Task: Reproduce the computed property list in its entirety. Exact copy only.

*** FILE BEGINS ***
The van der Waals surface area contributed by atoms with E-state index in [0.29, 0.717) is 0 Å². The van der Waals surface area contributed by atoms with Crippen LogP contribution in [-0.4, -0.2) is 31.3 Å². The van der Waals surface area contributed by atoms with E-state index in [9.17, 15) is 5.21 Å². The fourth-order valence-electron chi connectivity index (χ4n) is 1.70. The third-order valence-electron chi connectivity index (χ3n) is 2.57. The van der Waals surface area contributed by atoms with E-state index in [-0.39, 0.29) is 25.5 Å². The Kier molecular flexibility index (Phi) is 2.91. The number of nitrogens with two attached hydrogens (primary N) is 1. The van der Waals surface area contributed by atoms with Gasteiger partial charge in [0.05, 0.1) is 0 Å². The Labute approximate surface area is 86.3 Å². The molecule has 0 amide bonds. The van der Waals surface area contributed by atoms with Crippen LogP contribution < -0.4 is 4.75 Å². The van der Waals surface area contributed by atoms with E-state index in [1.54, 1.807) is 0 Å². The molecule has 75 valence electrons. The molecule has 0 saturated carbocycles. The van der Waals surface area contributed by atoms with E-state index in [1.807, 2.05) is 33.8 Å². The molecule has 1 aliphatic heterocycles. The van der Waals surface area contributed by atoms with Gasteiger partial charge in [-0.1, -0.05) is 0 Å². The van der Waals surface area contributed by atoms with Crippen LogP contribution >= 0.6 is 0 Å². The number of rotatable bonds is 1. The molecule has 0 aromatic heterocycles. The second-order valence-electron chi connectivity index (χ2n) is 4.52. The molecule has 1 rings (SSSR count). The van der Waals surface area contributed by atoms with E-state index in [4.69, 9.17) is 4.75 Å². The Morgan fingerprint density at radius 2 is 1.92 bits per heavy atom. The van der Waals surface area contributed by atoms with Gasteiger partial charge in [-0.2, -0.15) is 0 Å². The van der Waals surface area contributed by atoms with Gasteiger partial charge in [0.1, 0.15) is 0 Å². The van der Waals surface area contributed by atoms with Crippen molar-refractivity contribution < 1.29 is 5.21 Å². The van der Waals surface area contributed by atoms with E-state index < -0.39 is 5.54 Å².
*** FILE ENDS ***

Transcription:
The van der Waals surface area contributed by atoms with E-state index in [0.29, 0.717) is 0 Å². The van der Waals surface area contributed by atoms with Crippen LogP contribution in [-0.4, -0.2) is 31.3 Å². The van der Waals surface area contributed by atoms with E-state index in [9.17, 15) is 5.21 Å². The fourth-order valence-electron chi connectivity index (χ4n) is 1.70. The third-order valence-electron chi connectivity index (χ3n) is 2.57. The van der Waals surface area contributed by atoms with E-state index in [-0.39, 0.29) is 25.5 Å². The Kier molecular flexibility index (Phi) is 2.91. The number of nitrogens with two attached hydrogens (primary N) is 1. The van der Waals surface area contributed by atoms with Gasteiger partial charge in [0.05, 0.1) is 0 Å². The Labute approximate surface area is 86.3 Å². The molecule has 0 amide bonds. The van der Waals surface area contributed by atoms with Crippen LogP contribution < -0.4 is 4.75 Å². The van der Waals surface area contributed by atoms with E-state index in [1.54, 1.807) is 0 Å². The molecule has 75 valence electrons. The molecule has 0 saturated carbocycles. The van der Waals surface area contributed by atoms with E-state index in [1.807, 2.05) is 33.8 Å². The molecule has 1 aliphatic heterocycles. The van der Waals surface area contributed by atoms with Gasteiger partial charge in [-0.1, -0.05) is 0 Å². The van der Waals surface area contributed by atoms with Crippen LogP contribution >= 0.6 is 0 Å². The number of rotatable bonds is 1. The molecule has 0 aromatic heterocycles. The second-order valence-electron chi connectivity index (χ2n) is 4.52. The molecule has 1 rings (SSSR count). The van der Waals surface area contributed by atoms with E-state index in [4.69, 9.17) is 4.75 Å². The Morgan fingerprint density at radius 2 is 1.92 bits per heavy atom. The van der Waals surface area contributed by atoms with Gasteiger partial charge in [-0.2, -0.15) is 0 Å². The van der Waals surface area contributed by atoms with Gasteiger partial charge in [0.1, 0.15) is 0 Å². The van der Waals surface area contributed by atoms with Crippen molar-refractivity contribution < 1.29 is 5.21 Å². The van der Waals surface area contributed by atoms with E-state index < -0.39 is 5.54 Å².